Following is a speech by the Secretary for Information Technology and Broadcasting, Mrs Carrie Yau, at the Breakfast Conference organised by Enterprise Ireland in honour of Deputy Prime Minister of the Republic of Ireland, Ms Mary Harney, today (September 15):
Deputy Prime Minister Harney, Ambassador Connolly, Honorary Consul Lee, distinguished guests, ladies and gentlemen,
I am delighted to be here this morning to speak at this breakfast conference organised by Enterprise Ireland. I understood that your trip from Shanghai to Hong Kong was not very smooth. I hope you managed to have a good sleep last night. If you haven't, I'm sure a cure can be found in a cup of strong black coffee, but perhaps not Irish coffee at this early hour of the day.
I am particularly pleased to welcome Deputy Prime Minister Mary Harney and other members of her delegation to Hong Kong. Seeing you today reminds me of my own visit to Dublin last month, where I met government officials and representatives of IT companies. My visit to Citywest Digital Park was an insight into purpose-built IT cluster developments similar to our own Cyberport that is now taking shape. In our case, with a bit more land we might have been able to provide the sort of landscaping you have at Digital Park.
As Secretary for Information Technology and Broadcasting, I am interested in exploring ways in which we can mutually benefit from Ireland's strengths in software development. Perhaps by bringing your expertise to Hong Kong and then marketing it in the Mainland of China and the Asia Pacific region. And, as I'm speaking to such a knowledgeable group of technology professionals, let me share with you my views on why we believe Hong Kong should be chosen as a business partner in the Asian information revolution.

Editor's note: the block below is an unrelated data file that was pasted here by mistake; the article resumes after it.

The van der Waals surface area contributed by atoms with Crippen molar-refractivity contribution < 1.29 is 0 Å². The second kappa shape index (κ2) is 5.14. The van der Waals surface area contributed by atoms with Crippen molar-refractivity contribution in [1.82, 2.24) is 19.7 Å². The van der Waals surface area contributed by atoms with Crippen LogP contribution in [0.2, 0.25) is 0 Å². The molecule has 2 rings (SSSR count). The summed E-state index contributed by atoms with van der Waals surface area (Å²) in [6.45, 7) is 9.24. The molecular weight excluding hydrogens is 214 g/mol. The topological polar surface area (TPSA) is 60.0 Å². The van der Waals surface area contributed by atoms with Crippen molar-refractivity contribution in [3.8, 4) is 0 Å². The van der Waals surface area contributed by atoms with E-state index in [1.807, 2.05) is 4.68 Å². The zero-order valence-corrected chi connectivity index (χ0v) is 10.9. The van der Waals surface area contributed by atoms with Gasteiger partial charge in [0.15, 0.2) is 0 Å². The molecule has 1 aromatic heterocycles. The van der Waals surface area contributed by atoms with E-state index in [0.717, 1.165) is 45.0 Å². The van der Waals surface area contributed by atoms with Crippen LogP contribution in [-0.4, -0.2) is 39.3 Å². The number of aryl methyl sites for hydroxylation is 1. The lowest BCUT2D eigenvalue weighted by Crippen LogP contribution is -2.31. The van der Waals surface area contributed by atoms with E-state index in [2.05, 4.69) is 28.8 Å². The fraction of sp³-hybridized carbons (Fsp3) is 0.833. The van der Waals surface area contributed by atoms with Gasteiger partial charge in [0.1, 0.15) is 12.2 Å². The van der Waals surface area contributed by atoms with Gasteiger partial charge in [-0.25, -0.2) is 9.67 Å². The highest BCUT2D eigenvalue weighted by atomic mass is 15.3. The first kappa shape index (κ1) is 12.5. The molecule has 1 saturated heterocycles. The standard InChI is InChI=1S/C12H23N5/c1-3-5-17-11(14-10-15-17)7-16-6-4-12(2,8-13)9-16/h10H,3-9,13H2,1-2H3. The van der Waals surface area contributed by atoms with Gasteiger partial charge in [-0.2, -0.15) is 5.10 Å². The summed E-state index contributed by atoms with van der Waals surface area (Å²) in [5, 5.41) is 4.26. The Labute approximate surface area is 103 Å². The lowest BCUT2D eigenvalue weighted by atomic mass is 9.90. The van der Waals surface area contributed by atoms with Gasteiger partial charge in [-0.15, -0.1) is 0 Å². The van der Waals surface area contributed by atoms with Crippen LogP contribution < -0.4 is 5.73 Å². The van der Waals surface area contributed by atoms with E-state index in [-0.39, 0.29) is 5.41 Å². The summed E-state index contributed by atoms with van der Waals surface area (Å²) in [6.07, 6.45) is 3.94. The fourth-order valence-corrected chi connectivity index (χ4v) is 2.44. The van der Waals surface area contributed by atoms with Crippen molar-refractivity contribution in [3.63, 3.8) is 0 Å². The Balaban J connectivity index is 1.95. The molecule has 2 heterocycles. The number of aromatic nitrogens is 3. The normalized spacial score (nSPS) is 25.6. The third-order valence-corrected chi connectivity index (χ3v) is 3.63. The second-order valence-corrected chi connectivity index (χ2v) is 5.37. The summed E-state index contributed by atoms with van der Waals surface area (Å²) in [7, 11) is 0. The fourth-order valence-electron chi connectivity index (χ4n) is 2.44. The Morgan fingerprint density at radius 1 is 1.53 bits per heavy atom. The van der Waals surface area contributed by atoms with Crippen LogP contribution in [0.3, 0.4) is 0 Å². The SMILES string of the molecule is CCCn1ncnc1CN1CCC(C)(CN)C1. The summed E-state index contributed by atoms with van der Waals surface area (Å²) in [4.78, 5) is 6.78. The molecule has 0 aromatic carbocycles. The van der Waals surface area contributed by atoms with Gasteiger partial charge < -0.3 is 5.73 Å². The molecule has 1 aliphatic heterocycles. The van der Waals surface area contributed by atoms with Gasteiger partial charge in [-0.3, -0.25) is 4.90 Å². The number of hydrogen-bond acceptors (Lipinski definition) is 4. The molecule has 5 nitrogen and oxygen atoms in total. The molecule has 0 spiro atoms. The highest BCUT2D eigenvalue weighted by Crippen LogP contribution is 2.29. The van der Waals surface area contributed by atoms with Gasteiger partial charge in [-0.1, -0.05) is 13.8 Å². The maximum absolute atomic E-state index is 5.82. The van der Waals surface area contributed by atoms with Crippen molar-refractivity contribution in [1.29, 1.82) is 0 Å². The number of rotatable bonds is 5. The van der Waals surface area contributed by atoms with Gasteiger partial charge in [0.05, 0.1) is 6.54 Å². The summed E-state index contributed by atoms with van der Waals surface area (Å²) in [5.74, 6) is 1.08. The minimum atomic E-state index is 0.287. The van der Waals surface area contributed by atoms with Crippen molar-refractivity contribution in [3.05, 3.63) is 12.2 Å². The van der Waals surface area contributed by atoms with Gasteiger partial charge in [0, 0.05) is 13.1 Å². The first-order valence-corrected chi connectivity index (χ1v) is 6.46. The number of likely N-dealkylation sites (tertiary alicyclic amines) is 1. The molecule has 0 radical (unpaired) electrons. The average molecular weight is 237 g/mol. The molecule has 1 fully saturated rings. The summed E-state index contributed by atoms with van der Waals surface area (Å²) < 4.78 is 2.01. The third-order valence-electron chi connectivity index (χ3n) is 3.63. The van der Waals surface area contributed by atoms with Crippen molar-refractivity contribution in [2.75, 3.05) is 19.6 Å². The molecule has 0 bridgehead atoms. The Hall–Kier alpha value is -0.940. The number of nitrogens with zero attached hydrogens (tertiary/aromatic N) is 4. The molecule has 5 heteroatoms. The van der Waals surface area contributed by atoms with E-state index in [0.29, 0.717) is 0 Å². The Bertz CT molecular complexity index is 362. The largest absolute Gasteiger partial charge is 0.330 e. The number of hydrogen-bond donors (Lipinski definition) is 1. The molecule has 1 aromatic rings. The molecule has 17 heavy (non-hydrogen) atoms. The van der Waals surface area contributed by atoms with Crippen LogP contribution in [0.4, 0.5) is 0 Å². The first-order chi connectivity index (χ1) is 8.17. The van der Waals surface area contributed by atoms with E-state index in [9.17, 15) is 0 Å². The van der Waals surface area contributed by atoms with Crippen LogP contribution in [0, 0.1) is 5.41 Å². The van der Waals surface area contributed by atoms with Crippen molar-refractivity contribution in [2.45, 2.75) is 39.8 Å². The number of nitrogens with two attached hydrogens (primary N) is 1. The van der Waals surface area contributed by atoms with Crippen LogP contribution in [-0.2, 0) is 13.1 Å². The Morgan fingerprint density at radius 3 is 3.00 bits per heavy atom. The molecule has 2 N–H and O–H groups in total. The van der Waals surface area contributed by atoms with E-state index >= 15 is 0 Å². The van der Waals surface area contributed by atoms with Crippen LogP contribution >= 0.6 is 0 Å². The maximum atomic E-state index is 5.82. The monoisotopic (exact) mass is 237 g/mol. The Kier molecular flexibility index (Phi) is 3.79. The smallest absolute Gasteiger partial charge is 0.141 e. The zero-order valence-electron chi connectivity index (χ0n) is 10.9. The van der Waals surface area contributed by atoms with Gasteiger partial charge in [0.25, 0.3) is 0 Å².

I think few would query the potential of the Asian market today. With most countries in the region now recovering from the impact of the Asian financial turmoil, the IT industry, in particular, is experiencing exponential growth. The International Data Corporation estimates that the number of Internet users in the Asia-Pacific region, excluding Japan, will grow from the present 33 million to 95 million in 2004. In parallel, the value of e-Commerce will leapfrog from US$22 billion to US$770 billion - a 34-fold increase. So, it would be a risky move for any company, or country for that matter, not to include Asia-Pacific on its development agenda, particularly for IT businesses.
Having made the right decision, you will then need a reliable partner to help you seize the opportunities. And this brings me to the nub of my speech: Why partner with Hong Kong? What can we offer? To answer these questions, let's look at it from both the macro and micro levels.
At the macro level, Hong Kong is a pluralistic, tolerant society. We have a hard-working, entrepreneurial workforce, many of whom are bilingual. We have a deep pool of professionals in key sectors such as law and accounting, logistics and transport, management and corporate services. We have long, close and national ties with China, the largest and fastest growing market in the region. We have well-regulated financial markets and Asia's best-regulated banking sector that proved itself during the Asia financial crisis. All these added-values make Hong Kong a great place - we believe the best place - to do business in Asia.
Part of this framework, as I mentioned, is a mature financial sector. A notable example is the 'live' trading in the Asian time zone of seven leading NASDAQ stocks on the Hong Kong stock exchange. It is the first time this service has been offered in the region and five [Cisco, Dell, Intel, Microsoft and Applied Materials] of the seven stocks [the other two are Amgen (pharmaceutical co.) and Starbucks (coffee co.)] are technology counters. In the near future, selected Hong Kong stocks will also be traded on the NASDAQ. Another development has been the establishment of our own NASDAQ-style second board - the Growth Enterprise Market - or GEM for short. GEM provides an opportunity for emerging and growing companies - many in the technology field - to raise capital from local and overseas investors. Since its establishment some 10 months ago, it has raised capital of US$2 billion for 45 companies. If we work together, I can't see why the listings of CBT Systems and Iona Technologies (1) on NASDAQ cannot take place in Hong Kong as well.